The Obama administration does not seem to be taking seriously its legal obligation to clean up the Hanford nuclear reservation, Sen. Patty Murray, D-Wash., said Wednesday.
She disagreed with Department of Energy Secretary Steven Chu as he answered questions about the Department of Energy's proposed fiscal 2012 budget at a hearing of the Senate Appropriations Energy and Water Development Subcommittee.
Murray questioned not only the level of money proposed, but also DOE's focus on the Hanford Waste Treatment Plant, or vitrification plant, to the potential exclusion of other important environmental cleanup projects.
"The Waste Treatment Plant is a priority," she said. "But we can't increase funding for that and decrease funding for other legal obligations."
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DOE has proposed 2012 budget increases for national nuclear security, science research and advancing energy efficiency and renewable energy.
However, the budget for Hanford and other DOE environmental cleanup projects remains largely flat, even though that's the only area in which DOE has legal obligations, Murray said.
"It's disappointing," she said.
The Obama administration's proposed budget for Hanford would increase spending for the vitrification plant from $690 million in fiscal 2010 to $840 million in fiscal 2012. Hanford officials still are waiting to hear how much money will be available for the vit plant this fiscal year.
Overall, the proposed 2012 budget would increase spending for the Hanford Office of River Protection, which is responsible for the vit plant and the waste that will be treated at the vit plant, by 24 percent.
However, the Hanford Richland Operations Office, which is responsible for the rest of Hanford environmental cleanup, would see a budget decrease of $75 million, or 7 percent, in the proposed 2012 budget.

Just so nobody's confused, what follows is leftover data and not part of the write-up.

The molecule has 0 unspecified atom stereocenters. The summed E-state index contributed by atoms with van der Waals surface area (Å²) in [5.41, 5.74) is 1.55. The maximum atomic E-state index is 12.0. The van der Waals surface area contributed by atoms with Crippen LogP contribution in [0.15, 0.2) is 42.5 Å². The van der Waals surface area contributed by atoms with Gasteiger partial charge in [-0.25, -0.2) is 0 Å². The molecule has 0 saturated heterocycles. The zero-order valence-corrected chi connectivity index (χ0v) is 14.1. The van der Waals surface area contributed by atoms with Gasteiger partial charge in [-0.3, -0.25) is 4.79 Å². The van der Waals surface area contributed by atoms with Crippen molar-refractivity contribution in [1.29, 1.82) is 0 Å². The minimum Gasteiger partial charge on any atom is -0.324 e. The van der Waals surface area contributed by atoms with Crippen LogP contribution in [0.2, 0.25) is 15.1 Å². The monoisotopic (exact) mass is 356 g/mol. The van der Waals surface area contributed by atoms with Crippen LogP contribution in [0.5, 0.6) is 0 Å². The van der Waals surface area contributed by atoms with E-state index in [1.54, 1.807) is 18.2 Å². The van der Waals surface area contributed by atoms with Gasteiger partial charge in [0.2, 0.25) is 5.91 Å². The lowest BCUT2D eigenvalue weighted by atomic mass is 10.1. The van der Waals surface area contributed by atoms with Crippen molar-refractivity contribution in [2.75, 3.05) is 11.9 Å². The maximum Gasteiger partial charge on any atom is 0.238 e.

The president proposed increases in DOE money for nuclear security and for research and development to position the United States for future prosperity, Chu said. The fiscal 2012 budget for environmental cleanup will be adequate for DOE to meet its legal obligations in the coming couple of years, in part, because of work accomplished with American Recovery and Reinvestment Act money, he said.
"After that, it is a concern. I'll be honest with you there," Chu said.
"What we need to do is try to make the best technical assessment of the things that have the highest risk and get them off in the most efficient way possible," he said.
The vitrification plant budget is proposed to increase above the $690 million that DOE originally said was needed annually to move money planned to be budgeted in future years for the plant's construction and commissioning to earlier years when the need for money will be greater.
If DOE wants to move forward with the vit plant budget change, it needs to increase the nationwide environmental cleanup budget to reflect that and allow the nation to meet its legal obligations across the DOE complex, Murray said.
"And to be very frank with you, I just don't see that happening," she said.
Chu said there was a risk that the vitrification plant would go over budget, so money was diverted from other projects. The plant is expected to cost $12.2 billion and start operating in 2019.
The risk in going over budget is caused by not having the money when it is needed, which could push out work to later years, possibly putting the start date in jeopardy, DOE spokeswoman Carrie Meyer, said after the hearing.
Getting Hanford and other sites cleaned up as legally required needs to start with a DOE request for money that indicates environmental cleanup is a priority, Murray said.
"It is a legal obligation. It is a moral obligation. It is a real obligation," she said. "We have waste at the nuclear facility that is leaking toward the Columbia River."
The legal obligation of cleaning up Cold War waste is the government's third largest liability, Chu said.
DOE needs to develop a plan going forward through future administrations that looks at whether there are better ways to do work and how to best spend money, he said.